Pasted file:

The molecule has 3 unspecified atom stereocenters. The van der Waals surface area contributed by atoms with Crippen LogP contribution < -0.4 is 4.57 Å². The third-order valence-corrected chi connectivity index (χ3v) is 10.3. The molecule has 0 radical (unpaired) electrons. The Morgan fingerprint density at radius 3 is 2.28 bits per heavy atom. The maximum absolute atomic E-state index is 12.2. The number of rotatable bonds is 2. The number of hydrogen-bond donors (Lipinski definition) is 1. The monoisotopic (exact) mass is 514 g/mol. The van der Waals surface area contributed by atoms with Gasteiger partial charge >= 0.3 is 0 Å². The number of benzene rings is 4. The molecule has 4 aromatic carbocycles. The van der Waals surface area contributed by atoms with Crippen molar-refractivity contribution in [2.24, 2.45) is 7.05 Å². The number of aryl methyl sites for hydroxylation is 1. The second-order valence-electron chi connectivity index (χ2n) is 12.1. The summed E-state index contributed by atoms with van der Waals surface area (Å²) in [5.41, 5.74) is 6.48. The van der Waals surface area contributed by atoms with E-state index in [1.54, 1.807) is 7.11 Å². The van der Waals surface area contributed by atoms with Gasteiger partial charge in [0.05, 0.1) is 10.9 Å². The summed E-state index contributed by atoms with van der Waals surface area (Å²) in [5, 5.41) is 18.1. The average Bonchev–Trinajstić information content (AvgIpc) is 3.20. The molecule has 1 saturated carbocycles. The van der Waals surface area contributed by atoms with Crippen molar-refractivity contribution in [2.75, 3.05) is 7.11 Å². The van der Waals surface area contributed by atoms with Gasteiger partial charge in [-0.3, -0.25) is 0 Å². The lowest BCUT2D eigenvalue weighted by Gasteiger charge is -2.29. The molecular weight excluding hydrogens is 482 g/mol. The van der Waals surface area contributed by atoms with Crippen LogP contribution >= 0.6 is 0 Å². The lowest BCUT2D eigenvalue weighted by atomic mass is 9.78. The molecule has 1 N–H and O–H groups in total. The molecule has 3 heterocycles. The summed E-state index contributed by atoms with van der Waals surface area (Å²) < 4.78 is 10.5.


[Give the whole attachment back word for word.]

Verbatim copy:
The molecule has 3 unspecified atom stereocenters. The van der Waals surface area contributed by atoms with Crippen LogP contribution < -0.4 is 4.57 Å². The third-order valence-corrected chi connectivity index (χ3v) is 10.3. The molecule has 0 radical (unpaired) electrons. The Morgan fingerprint density at radius 3 is 2.28 bits per heavy atom. The maximum absolute atomic E-state index is 12.2. The number of rotatable bonds is 2. The number of hydrogen-bond donors (Lipinski definition) is 1. The monoisotopic (exact) mass is 514 g/mol. The van der Waals surface area contributed by atoms with Gasteiger partial charge >= 0.3 is 0 Å². The number of benzene rings is 4. The molecule has 4 aromatic carbocycles. The van der Waals surface area contributed by atoms with Crippen molar-refractivity contribution in [2.24, 2.45) is 7.05 Å². The number of aryl methyl sites for hydroxylation is 1. The second-order valence-electron chi connectivity index (χ2n) is 12.1. The summed E-state index contributed by atoms with van der Waals surface area (Å²) in [5.41, 5.74) is 6.48. The van der Waals surface area contributed by atoms with E-state index in [1.54, 1.807) is 7.11 Å². The van der Waals surface area contributed by atoms with Gasteiger partial charge in [0.05, 0.1) is 10.9 Å². The summed E-state index contributed by atoms with van der Waals surface area (Å²) in [5, 5.41) is 18.1. The average Bonchev–Trinajstić information content (AvgIpc) is 3.20. The molecule has 1 saturated carbocycles. The van der Waals surface area contributed by atoms with Crippen molar-refractivity contribution in [2.75, 3.05) is 7.11 Å². The van der Waals surface area contributed by atoms with Gasteiger partial charge in [-0.3, -0.25) is 0 Å². The lowest BCUT2D eigenvalue weighted by Gasteiger charge is -2.29. The molecular weight excluding hydrogens is 482 g/mol. The van der Waals surface area contributed by atoms with Crippen LogP contribution >= 0.6 is 0 Å². The lowest BCUT2D eigenvalue weighted by atomic mass is 9.78. The molecule has 1 N–H and O–H groups in total. The molecule has 3 heterocycles. The summed E-state index contributed by atoms with van der Waals surface area (Å²) < 4.78 is 10.5.